What I am advocating, whether the mind is a quantum computer or not, is that our conscious experience represents a composite of all the universes, or potential universes suggested by quantum theory.  The distinction between potential and actual alternate universes implies the distinction between the Copenhagen and Many Worlds interpretations of quantum mechanics.  And the former seems to make more sense in concert with this conjecture, as it asserts that there simply is no objective reality on the sub-atomic level until we measure it; there are, effectively, only statistical probabilities.  From that it would be easy enough to make the philosophical assertion that our consciousness is essentially a composite of all the possibilities.

But it might not be.  As we only appear to be conscious in one reality at a time, it is certainly within the realm of feasibility to assert that consciousness is a composite in the Many Worlds scenario as well.   If the Many Worlds interpretation is willing to accept that these universes can interact with each other on the sub-atomic level to produce the wave interference pattern described in Quantum Weirdness 101,  why not accept that our consciousness does the same thing? Therefore, consciousness would be a composite across actual, physically real worlds.  David Deutsch, in his book The Fabric of Reality, makes the case that the quantum multiverse is the enabler of free will;  from this I would infer he means consciousness as well.  But the Many Worlds interpretation suggests something perhaps darker and more sinister,  even frightening.  I’m bound to get flamed to no end for even bringing it up–it will be the subject of Conjecture #5.  I call it quantum solipsism.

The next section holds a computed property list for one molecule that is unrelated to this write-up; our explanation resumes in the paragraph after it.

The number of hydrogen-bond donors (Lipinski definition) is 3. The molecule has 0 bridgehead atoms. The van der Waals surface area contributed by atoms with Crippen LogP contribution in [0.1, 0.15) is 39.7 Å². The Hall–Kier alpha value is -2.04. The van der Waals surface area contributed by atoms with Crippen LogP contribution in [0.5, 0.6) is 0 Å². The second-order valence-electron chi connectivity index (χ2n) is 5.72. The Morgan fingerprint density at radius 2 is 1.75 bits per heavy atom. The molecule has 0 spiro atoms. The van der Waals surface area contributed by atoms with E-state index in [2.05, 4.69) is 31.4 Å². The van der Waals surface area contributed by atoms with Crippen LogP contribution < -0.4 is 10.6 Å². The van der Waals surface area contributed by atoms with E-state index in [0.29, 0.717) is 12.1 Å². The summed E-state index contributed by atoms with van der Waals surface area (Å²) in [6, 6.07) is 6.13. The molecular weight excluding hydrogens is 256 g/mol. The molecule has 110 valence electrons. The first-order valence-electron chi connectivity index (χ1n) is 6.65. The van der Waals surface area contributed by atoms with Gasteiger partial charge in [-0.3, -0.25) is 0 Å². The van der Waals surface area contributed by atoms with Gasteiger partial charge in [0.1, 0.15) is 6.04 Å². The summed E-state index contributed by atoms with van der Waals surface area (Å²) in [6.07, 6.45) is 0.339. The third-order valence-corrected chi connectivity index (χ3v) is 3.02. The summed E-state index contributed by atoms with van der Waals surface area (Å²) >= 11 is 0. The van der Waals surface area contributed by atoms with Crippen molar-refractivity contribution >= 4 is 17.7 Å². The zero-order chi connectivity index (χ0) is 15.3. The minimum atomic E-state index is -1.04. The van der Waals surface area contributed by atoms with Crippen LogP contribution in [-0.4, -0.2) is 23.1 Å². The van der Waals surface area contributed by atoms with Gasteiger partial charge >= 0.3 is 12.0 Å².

My bottom-line position on the composite consciousness conjecture: It’s a strong possibility.  I see evidence of it in my own life; but it would take a volume, let alone a blog post, to fully recount.  The best way to sum it up?  The Rolling Stones quote above.  It seems I rarely get exactly what I want, but often get what I need, and just in the nick of time.  What?  You say you don’t get what you need?  Well, read the next conjecture.  It seems that may not be my problem!

Below, Stuart Hammerhoff discusses the notion of quantum consciousness and related issues.

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Cosmic Quote #18

“Quantum mechanics is magic.”–Daniel Greenberger.

Image credit: Matthias Giesen http://matthiasgiesen.wordpress.com/page/8/

Image credit: Matthias Giesen http://matthiasgiesen.wordpress.com

Quantum mechanics.  Niels Bohr said if you’re not shocked by it, you don’t understand it.  Richard Feynman said nobody understands it.  Albert Einstein said god does not play dice. Stephen Hawking said god does play dice and sometimes he hides the results.  I say who the hell cares, as long as they give me fodder for my blog.  Or my wife’s horse.  Or my accountant’s newt.  It all fills  space, thus proving the vacuum is not empty.  Isn’t physics fun?  [Note: vacuum is one of the few words in the English language containing “uu.”   But it’s not as cool as muumuu, duumvir or menstruum, proving that linguistics is fun, too.]